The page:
Major Spoilers Ahead
For Whom the Bell Tolls
By Ernest Hemingway
"No man is an Iland, intire of it selfe; every man is a peece of the Continent, a part of the maine; if a Clod bee washed away by the Sea, Europe is the lesse, as well as if a Promontorie were, as well as if a Mannor of thy friends of of thine owne were; any man's death diminishes me, because I am involved in Mankinde; And therefore never send to know for whom the bell tolls; it tolls for thee."
Robert Jordan: an American dynamiter volunteering on the Republican side of the Spanish Civil War.
Maria: a young girl who was raped by the Fascists.
Pilar: Pablo's wife, a strong, feisty woman who leads a small group of guerrilla fighters in the mountains.
Pablo: the recognized leader of the guerilla fighters, he is something of a coward, not trustworthy, and loves horses.
Anselmo: a member of the band of fighters who enjoys hunting but hates killing people.
El Sordo: The leader of a nearby group of guerilla fighters.
Other members of the band:
Andre: Eladio's younger brother.
Rafael: a gypsy, regarded as lazy and useless.
Setting: during the Spanish Civil War. All of the characters listed above are on the side of the Republicans, who were fighting the Fascists. The Spanish Civil War lasted from 1936 to 1939, ending with the victory of the Fascists.
For Whom the Bell Tolls is about Robert Jordan's mission to blow up a bridge in Fascist territory with the help of a group of guerilla fighters who are living in the mountains nearby. Upon arriving in the mountains and meeting the group, Robert Jordan immediately falls in love with Maria and realizes the Pablo is not trustworthy. The nearby band, headed by El Sordo, will help with the operation.
However, things go wrong when El Sordo's band is discovered by the Fascists after an episode of snowfall works to their disadvantage and exposes their tracks. They are trapped on a hill and all killed. Pablo's band wants to help them, but they know it would be impossible to do any good.
After this, Robert Jordan becomes concerned for the outcome of the operation because they are short on people and it is likely the Fascists know that the Republicans will be launching a surprise attack. Robert Jordan sends Andre with a message to someone who might be able to call off the operation, but he is delayed by too many things.
In the night before the day the bridge will be blown, Pilar wakes Robert Jordan and tells him Pablo has disappeared, and he has stolen something of Robert Jordan's, which turns out to be important to the success of the bridge. Pablo had declared earlier that the mission would not be successful, and Robert Jordan is afraid he will be right. However, Pablo comes back several hours later, claiming he had left in "a moment of weakness". While he had thrown the things he stole in a river, he also picked up a group of fighters to fill in for those who were killed.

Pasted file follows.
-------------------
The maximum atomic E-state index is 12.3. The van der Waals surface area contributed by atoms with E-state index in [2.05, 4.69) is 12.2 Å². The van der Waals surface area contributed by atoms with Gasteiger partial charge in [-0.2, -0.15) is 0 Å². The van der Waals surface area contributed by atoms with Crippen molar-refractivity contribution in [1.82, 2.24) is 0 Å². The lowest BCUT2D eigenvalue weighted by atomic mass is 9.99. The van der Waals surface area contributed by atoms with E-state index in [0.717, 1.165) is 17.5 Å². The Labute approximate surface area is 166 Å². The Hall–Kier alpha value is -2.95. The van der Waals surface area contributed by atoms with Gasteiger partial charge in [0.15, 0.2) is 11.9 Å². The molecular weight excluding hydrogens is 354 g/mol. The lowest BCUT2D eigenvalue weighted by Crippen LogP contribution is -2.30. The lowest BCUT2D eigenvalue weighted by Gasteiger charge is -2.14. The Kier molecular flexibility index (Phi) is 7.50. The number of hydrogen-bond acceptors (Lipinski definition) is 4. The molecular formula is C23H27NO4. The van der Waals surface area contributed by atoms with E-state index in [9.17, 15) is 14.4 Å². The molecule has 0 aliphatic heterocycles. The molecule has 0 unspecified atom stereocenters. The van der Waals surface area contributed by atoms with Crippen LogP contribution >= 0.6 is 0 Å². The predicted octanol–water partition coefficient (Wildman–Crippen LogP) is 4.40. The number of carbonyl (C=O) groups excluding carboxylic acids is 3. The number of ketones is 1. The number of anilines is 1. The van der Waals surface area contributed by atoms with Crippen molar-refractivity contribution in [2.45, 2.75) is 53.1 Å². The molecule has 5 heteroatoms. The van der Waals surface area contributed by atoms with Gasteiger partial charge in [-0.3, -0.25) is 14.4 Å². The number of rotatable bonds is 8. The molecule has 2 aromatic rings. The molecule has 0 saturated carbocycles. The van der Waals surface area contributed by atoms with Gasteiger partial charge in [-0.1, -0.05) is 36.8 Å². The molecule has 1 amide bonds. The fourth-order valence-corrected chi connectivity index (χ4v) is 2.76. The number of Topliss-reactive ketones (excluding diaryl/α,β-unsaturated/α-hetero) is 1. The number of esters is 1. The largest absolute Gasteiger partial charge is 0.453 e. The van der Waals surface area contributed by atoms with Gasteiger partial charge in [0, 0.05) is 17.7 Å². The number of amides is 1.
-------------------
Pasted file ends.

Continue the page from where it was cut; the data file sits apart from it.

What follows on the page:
The bridge is blown up after the Republicans drop the first bombs on the Fascists and actual exploding goes well, but Anselmo is killed by a piece of the bridge. Some of the people with Pilar were killed by Fascists, and Pablo claims all of his group was killed. Agustin angrily claims he shot them all for their horses. Pablo ignores him, but this seems to be a likely possibility.
As the band escapes on horseback through the woods, a Fascist shoots the horse Robert Jordan is riding. Robert Jordan's leg is broken and he knows he must remain behind while the band goes on. He thinks he could kill himself, but decides to try and shoot some Fascists before he dies, which is inevitable. The novel ends with Robert Jordan about to shoot a Fascist lieutenant and be killed in turn.
The story illustrates how Robert Jordan begins his mission as a stoic, rational, and somewhat cold man, but, because of his love for Maria, he lives his life in the three days he spends with the band and dies in harmony with himself and his surroundings. He finally loves someone enough to think of them during a battle, which represents the rational and emotional sides of his nature coming together. Although the end may come as a surprise to some (it did to me), most of the characters sense or know that Robert Jordan will die, even himself, and especially Pilar.
I enjoyed this book a great deal. The entire book takes place over the course of only three or four days and supplies a detailed description of what happens, as well as numerous flashbacks, one of which reveals that Robert Jordan's father killed himself. The only thing that could be distracting is the dialogue, which is written as if it were a direct translation from Spanish. All though it makes you feel as if the characters are truly speaking a foreign language, it results in phrases such as "I obscenity in thy milk". Considered one of Hemingway's best works and based on his own experiences during the Spanish Civil War, it is full of realistic and somewhat graphic depictions of war. All in all, I would give this book four out of five stars and will probably be looking for something else to read by Hemingway in the future.
In a last analysis, I would probably give this book 5/5 stars. And also, I think I am glad it was not graded.